1. be better than I am
2. at something I really hate doing
3. that nevertheless is usually my job to get done anyway.

This rules out my e-book reader, much as I adore it, because it just facilitates something that I’d enjoy doing regardless of the tech involved. The same goes for my crockpot, no matter how much I rely on it, because I could always fall back on the dutch oven if I had to. In fact, there are only four items, at the moment, that make my Really Good Tech list:

  • The computer/word processor/printer combination. Not for writing, but for turning what I write into a submittable electronic or paper MS. I’m enough of a dinosaur to remember the bad old days, when it would take me half an hour and an unconscionable amount of White-Out to produce a single page of submission-quality typescript. There’s a reason I didn’t start getting published until we got our first computer, the Atari 800 of blessed memory.
  • The GPS for our auto. Because it used to be me riding shotgun with my lap full of maps and triptiks, frantically doing arithmetic (at which I suck) in order to answer urgent questions like “How many minutes until our next exit?” and “What’s our current projected arrival time?”
  • The dishwasher. Because it maintains the fragile barrier between us and total (as opposed to merely partial) household disarray, and without it I would fall behind in the dishwashing and never catch up again.
  • The rice cooker. Because while it only does one thing, it does that one thing right every single time, whereas rice cookery by any other method, for me, is a project with only about a 50% chance of success.

I’ve been giving considerable thought to adding the electric wok to the shortlist, but I’m still on the fence about that one.  I could fake stir-frying in a different pan, or I could adjust my meal plans to make up for the loss if I had to, and besides, I kind of enjoy cooking and I’m not all that bad at it . . . on the other hand, I really like having a proper wok.

The observant reader will have noticed that only one of the items on the Really Good Tech list has anything to do with writing, and the one that does, has more to do with the mechanical end of the job than the creative end.  All you really need for the creative end are the contents of your own head and some means — pencil and paper, typewriter, dictaphone, computer, whatever you’ve got handy — of getting them fixed in permanent form.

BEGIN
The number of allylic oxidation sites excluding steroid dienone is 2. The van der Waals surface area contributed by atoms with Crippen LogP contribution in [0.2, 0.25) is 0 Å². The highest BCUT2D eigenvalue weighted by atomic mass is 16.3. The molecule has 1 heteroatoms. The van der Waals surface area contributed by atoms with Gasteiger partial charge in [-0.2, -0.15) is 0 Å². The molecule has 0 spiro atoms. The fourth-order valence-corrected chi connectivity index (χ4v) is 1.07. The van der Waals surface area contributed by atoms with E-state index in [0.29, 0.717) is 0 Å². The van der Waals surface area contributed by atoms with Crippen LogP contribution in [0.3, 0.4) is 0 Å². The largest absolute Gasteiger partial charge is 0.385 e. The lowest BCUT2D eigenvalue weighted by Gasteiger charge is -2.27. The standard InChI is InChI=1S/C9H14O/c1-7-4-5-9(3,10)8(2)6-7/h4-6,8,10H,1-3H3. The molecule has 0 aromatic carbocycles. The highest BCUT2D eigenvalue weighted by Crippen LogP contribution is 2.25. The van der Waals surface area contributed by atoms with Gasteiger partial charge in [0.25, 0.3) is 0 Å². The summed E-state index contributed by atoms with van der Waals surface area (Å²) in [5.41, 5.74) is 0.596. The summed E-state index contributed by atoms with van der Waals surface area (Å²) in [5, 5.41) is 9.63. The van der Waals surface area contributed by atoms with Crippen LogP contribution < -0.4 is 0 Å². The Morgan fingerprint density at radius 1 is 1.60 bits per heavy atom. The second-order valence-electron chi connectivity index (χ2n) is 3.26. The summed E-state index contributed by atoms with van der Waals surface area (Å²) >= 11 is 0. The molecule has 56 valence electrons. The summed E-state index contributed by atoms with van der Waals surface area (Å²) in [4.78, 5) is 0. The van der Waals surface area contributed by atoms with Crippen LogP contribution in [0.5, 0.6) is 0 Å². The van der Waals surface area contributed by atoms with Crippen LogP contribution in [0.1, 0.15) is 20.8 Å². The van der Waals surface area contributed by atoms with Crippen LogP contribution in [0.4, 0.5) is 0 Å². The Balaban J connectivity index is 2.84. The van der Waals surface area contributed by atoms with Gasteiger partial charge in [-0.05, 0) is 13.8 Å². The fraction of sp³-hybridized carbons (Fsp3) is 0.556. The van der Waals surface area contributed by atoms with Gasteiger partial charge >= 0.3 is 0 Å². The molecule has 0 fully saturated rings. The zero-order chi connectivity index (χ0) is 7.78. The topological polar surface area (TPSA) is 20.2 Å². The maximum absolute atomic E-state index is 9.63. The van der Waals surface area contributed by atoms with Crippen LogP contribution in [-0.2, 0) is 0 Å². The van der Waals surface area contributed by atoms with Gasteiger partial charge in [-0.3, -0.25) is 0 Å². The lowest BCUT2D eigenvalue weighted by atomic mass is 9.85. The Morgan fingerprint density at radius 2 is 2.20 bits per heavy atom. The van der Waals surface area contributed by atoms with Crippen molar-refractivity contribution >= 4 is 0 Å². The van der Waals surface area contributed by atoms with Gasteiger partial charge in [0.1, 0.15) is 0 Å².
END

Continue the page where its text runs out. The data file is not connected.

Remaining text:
For the mechanical end, there’s no magic in either retro or cutting-edge technology.  Use whatever tech you like and can afford and are comfortable with, so long as it can get your material to the marketplace in a form that the marketplace can handle.


Stet is Latin for “let it stand.”  It’s also a word of power for dealing with copyeditors who have — in the author’s opinion — overstepped the limits of their job.

A good copyeditor is the author’s friend.  He or she will do things like keeping track of a whole extended family of fictional characters across a multi-volume series, with accompanying fictional place-names and scraps of invented language, so that even if the author fails to do the math and accidentally keeps the same minor character twenty-five years old for almost a decade, the mistake will be fixed before the book hits print.   Characters who enter a scene wearing a t-shirt and jeans will not leave it wearing khaki cargo pants and a flannel button-down, unless they’ve been witnessed changing clothes in the interim.  The setting sun will not shine in through what can only be an eastward-facing window (if the author has supplied enough detail for a reader to infer the layout of the manor house, a good copyeditor will keep that layout in mind.)

In short, a good copyeditor will make you look smarter than you really are, and will ensure that your book is as good as it deserves to be.  If you get a particularly good or face-saving copyedit, it’s a kindness to tell your editor to pass along your thanks to the copyeditor — rather like sending your compliments to the chef — and to mention that if they’re free the next time you have a book come up on the schedule, you’d love to work with them again.

Bad copyedits . . . let’s just say that it’s almost impossible to be a professional writer and not fall victim to at least one staggeringly awful copyedit.    Authors gather in bars and tell copyeditor horror stories.  (To be fair, the group at the other end of the bar is a gang of copyeditors, telling author horror stories.  If no man is a hero to his valet, no author is a hero to his copyeditor.)  At times like these, it helps to keep in mind that the book is, in the end, your book, and to remember the magic word.


Mr. Melville Submits a Proposal